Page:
A lucky woman has picked up a “4.38-carat yellow diamond” on the soil, unknowing what it was at first. She was visiting the park on vacation with her husband and did not expect to be richer after that fateful day.
A female tourist was visiting Crater of Diamonds State Park in Arkansas with her husband just a few months ago. The park is famous worldwide for its diamond-containing area, which is open to the public. The tourist randomly picked up a shiny stone on the soil unknowing that it was a 4.38-carat diamond!
On September 23, Noreen Wredberg and her husband Michael visited the park for leisure purposes, and not expecting to find any diamonds in the area. According to reports by CNN, Noreen picked up a shiny yellow stone on the soil, unknowing what it was. When she sent it to the park appraisal center, she then realized that it was a diamond weighing 4.38 carats.
“I didn’t know it was a diamond then, but it was clean and shiny, so I picked it up,” Noreen said.
According to Park Interpreter Waymon Cox, it was raining for days before the couple, who are from Granite Bay, California, visited the park. The weather conditions were perfect when they decided to do the treasure hunt on September 23, the sun was up.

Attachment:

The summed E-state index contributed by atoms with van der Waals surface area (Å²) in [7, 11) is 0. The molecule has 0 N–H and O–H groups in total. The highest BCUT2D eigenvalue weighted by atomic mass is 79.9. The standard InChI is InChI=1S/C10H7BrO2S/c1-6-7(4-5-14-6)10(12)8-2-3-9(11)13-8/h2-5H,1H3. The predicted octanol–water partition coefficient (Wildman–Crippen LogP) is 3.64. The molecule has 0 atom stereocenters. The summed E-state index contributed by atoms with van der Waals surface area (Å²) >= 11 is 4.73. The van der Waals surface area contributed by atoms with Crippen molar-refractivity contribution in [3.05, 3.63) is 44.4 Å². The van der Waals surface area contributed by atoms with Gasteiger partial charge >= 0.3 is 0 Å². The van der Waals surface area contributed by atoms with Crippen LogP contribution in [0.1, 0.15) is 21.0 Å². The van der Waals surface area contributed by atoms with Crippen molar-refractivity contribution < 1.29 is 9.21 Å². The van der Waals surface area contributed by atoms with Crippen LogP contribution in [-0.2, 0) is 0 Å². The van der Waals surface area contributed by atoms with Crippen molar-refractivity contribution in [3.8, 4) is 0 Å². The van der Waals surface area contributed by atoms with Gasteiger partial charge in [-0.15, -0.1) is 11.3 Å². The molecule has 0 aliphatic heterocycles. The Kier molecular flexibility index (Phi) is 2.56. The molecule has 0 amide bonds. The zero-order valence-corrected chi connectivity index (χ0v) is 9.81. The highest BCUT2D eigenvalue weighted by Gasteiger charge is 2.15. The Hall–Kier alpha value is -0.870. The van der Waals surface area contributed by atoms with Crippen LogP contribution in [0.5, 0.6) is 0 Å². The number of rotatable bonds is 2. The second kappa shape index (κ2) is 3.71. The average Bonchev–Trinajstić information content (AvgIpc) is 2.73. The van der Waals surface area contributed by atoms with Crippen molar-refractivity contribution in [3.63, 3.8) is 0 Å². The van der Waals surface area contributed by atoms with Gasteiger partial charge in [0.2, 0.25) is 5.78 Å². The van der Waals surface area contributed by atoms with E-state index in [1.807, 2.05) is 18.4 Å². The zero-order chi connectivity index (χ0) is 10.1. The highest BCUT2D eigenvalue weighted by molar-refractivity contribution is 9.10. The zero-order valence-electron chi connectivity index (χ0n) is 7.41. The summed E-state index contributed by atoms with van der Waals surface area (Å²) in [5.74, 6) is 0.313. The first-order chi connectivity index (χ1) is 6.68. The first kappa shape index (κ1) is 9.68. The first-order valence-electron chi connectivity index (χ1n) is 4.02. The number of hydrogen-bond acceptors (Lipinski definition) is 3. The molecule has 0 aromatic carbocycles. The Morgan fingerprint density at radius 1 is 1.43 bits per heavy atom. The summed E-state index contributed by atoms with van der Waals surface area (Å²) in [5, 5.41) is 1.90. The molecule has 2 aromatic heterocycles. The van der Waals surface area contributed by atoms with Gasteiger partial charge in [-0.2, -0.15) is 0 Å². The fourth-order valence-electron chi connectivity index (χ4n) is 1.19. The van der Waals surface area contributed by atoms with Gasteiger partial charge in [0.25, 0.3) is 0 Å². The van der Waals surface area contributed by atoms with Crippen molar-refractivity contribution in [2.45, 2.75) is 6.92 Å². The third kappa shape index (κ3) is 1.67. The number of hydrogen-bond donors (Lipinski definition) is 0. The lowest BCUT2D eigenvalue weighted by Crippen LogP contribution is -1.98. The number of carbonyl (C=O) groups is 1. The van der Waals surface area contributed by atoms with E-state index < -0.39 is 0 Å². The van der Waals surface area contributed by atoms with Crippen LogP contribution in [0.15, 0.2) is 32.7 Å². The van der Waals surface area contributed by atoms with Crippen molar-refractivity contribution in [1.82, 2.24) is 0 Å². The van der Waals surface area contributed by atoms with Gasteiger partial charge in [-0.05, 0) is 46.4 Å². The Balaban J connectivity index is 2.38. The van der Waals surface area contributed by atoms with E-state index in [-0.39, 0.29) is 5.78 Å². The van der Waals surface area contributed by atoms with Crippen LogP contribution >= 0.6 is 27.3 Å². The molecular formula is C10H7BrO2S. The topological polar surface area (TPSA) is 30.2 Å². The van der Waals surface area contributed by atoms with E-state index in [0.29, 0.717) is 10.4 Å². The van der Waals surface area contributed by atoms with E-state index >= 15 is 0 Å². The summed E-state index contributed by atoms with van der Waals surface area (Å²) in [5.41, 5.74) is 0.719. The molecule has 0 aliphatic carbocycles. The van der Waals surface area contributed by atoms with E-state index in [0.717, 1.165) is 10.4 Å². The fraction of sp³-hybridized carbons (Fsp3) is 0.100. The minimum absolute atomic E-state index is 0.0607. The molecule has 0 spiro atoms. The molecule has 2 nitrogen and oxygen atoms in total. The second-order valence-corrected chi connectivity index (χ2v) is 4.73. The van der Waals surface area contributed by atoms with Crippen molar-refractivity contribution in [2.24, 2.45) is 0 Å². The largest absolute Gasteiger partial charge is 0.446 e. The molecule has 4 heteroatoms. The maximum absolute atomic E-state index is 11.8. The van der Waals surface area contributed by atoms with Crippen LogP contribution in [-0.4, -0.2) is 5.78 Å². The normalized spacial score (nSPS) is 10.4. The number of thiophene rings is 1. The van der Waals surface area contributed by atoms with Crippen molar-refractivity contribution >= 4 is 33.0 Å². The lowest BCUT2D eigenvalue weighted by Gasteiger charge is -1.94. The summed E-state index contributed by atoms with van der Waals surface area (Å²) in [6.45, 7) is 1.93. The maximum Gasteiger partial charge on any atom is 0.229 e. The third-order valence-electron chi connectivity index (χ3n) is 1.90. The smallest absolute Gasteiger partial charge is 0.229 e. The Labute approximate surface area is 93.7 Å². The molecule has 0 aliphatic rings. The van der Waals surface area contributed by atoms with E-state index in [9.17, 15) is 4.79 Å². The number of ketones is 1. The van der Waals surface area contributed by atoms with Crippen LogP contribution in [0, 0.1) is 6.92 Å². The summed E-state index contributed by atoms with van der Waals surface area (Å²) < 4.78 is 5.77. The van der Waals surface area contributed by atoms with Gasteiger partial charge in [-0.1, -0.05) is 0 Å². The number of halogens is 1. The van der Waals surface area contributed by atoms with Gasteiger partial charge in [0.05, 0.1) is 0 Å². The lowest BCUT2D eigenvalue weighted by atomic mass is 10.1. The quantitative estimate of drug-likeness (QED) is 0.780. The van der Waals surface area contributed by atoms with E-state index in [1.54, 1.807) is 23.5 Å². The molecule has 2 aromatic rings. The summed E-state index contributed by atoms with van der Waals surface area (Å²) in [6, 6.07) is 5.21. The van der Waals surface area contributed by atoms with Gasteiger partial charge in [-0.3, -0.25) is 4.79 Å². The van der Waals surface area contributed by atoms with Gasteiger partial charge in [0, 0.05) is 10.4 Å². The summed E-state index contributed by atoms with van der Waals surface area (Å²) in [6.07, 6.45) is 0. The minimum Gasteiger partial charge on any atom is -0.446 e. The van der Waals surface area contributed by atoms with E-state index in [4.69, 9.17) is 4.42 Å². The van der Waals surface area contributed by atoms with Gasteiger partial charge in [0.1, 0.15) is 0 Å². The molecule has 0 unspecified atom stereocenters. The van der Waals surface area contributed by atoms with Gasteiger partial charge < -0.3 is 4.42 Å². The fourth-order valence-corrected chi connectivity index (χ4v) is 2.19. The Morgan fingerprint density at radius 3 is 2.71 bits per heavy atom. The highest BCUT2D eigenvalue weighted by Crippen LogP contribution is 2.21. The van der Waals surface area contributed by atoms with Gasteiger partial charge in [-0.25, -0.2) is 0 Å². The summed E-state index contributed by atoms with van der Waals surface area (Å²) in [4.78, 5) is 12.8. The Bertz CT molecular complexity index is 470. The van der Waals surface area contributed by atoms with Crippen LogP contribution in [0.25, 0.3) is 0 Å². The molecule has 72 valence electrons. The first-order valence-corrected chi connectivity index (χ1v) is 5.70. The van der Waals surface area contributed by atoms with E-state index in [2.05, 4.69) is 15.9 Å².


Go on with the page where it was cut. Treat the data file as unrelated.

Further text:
“When rain uncovers a larger diamond, and the sun comes out, its reflective surface is often easy to see,” Cox said. “Noreen took less than an hour to find a diamond.”
“The diamond is about the size of a jellybean, with a pear shape and a lemonade color,” said Park Superintendent Caleb Howell. “When I first saw this diamond under the microscope, I thought, ‘Wow, what a beautiful shape and color!'”
In 1972, Crater of Diamonds State Park was established by the Arkansas Department of Parks Heritage and Tourism. The park measures 37.5 acres (15.2 hectares) of fruitful land and is the only diamond-bearing site in the world open to the public.
According to reports, administrators of the park allow the visitors to bring home treasures that they have found in the park. So far, more than 75,000 diamonds have been found in the park since 1906. This year, 258 diamonds have been dug up and entered for appraisal, and an average of 1 or 2 diamonds are discovered every day, which totals up to 46 carats in weight.
On Labor Day in 2020, a holiday in the United States, an unnamed man from Arkansas has discovered the second-largest diamond ever found in the park since it has been established, weighing 9.07-carats. Noreen Wredberg found the third-largest by weight.